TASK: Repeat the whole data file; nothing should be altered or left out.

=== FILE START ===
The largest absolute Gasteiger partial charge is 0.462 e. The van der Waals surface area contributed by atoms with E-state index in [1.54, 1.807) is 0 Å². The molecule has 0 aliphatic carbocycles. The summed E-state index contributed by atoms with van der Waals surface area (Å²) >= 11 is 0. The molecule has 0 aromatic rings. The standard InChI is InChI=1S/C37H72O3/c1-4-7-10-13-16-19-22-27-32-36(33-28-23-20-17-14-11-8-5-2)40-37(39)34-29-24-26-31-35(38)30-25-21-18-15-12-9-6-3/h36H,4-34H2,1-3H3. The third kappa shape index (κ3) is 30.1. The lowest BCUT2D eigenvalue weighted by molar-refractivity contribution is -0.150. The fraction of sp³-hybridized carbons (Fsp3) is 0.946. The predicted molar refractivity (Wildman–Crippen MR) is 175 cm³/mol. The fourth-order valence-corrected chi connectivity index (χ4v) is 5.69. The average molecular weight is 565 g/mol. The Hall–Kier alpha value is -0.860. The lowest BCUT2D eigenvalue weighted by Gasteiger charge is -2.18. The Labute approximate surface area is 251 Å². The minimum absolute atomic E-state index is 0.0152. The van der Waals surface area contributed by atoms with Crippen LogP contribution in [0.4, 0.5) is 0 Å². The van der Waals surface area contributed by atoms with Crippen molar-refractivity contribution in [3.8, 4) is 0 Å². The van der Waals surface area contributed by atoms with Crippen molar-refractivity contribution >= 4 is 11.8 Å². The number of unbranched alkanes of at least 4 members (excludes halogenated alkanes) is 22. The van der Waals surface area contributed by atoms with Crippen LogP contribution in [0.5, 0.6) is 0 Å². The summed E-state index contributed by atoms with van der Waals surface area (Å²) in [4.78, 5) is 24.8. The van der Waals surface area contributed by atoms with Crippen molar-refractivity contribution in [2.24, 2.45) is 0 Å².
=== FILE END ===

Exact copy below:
The largest absolute Gasteiger partial charge is 0.462 e. The van der Waals surface area contributed by atoms with E-state index in [1.54, 1.807) is 0 Å². The molecule has 0 aliphatic carbocycles. The summed E-state index contributed by atoms with van der Waals surface area (Å²) >= 11 is 0. The molecule has 0 aromatic rings. The standard InChI is InChI=1S/C37H72O3/c1-4-7-10-13-16-19-22-27-32-36(33-28-23-20-17-14-11-8-5-2)40-37(39)34-29-24-26-31-35(38)30-25-21-18-15-12-9-6-3/h36H,4-34H2,1-3H3. The third kappa shape index (κ3) is 30.1. The lowest BCUT2D eigenvalue weighted by molar-refractivity contribution is -0.150. The fraction of sp³-hybridized carbons (Fsp3) is 0.946. The predicted molar refractivity (Wildman–Crippen MR) is 175 cm³/mol. The fourth-order valence-corrected chi connectivity index (χ4v) is 5.69. The average molecular weight is 565 g/mol. The Hall–Kier alpha value is -0.860. The lowest BCUT2D eigenvalue weighted by Gasteiger charge is -2.18. The Labute approximate surface area is 251 Å². The minimum absolute atomic E-state index is 0.0152. The van der Waals surface area contributed by atoms with Crippen LogP contribution in [0.4, 0.5) is 0 Å². The van der Waals surface area contributed by atoms with Crippen molar-refractivity contribution in [3.8, 4) is 0 Å². The van der Waals surface area contributed by atoms with Crippen molar-refractivity contribution >= 4 is 11.8 Å². The number of unbranched alkanes of at least 4 members (excludes halogenated alkanes) is 22. The van der Waals surface area contributed by atoms with Crippen LogP contribution in [0.5, 0.6) is 0 Å². The summed E-state index contributed by atoms with van der Waals surface area (Å²) in [4.78, 5) is 24.8. The van der Waals surface area contributed by atoms with Crippen molar-refractivity contribution in [2.24, 2.45) is 0 Å².